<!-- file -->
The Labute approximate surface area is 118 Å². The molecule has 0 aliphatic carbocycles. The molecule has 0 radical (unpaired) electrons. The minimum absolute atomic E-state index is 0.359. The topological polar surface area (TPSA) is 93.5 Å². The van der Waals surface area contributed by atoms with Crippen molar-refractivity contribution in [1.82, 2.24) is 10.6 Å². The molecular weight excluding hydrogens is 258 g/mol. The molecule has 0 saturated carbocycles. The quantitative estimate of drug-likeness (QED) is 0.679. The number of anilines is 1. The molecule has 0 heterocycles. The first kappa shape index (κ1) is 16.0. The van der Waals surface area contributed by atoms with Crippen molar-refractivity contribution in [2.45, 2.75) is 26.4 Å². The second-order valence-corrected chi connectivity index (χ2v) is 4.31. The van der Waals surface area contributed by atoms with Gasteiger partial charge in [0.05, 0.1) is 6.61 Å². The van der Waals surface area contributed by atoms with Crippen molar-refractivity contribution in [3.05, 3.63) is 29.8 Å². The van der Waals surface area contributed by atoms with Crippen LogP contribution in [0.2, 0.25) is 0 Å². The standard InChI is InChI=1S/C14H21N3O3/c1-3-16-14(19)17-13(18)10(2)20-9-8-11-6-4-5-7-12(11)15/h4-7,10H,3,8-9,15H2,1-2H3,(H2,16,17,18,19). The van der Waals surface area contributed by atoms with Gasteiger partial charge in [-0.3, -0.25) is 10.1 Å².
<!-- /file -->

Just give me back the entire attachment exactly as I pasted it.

The Labute approximate surface area is 118 Å². The molecule has 0 aliphatic carbocycles. The molecule has 0 radical (unpaired) electrons. The minimum absolute atomic E-state index is 0.359. The topological polar surface area (TPSA) is 93.5 Å². The van der Waals surface area contributed by atoms with Crippen molar-refractivity contribution in [1.82, 2.24) is 10.6 Å². The molecular weight excluding hydrogens is 258 g/mol. The molecule has 0 saturated carbocycles. The quantitative estimate of drug-likeness (QED) is 0.679. The number of anilines is 1. The molecule has 0 heterocycles. The first kappa shape index (κ1) is 16.0. The van der Waals surface area contributed by atoms with Crippen molar-refractivity contribution in [2.45, 2.75) is 26.4 Å². The second-order valence-corrected chi connectivity index (χ2v) is 4.31. The van der Waals surface area contributed by atoms with Gasteiger partial charge in [0.05, 0.1) is 6.61 Å². The van der Waals surface area contributed by atoms with Crippen molar-refractivity contribution in [3.05, 3.63) is 29.8 Å². The van der Waals surface area contributed by atoms with Crippen LogP contribution in [0.2, 0.25) is 0 Å². The standard InChI is InChI=1S/C14H21N3O3/c1-3-16-14(19)17-13(18)10(2)20-9-8-11-6-4-5-7-12(11)15/h4-7,10H,3,8-9,15H2,1-2H3,(H2,16,17,18,19). The van der Waals surface area contributed by atoms with Gasteiger partial charge in [-0.3, -0.25) is 10.1 Å².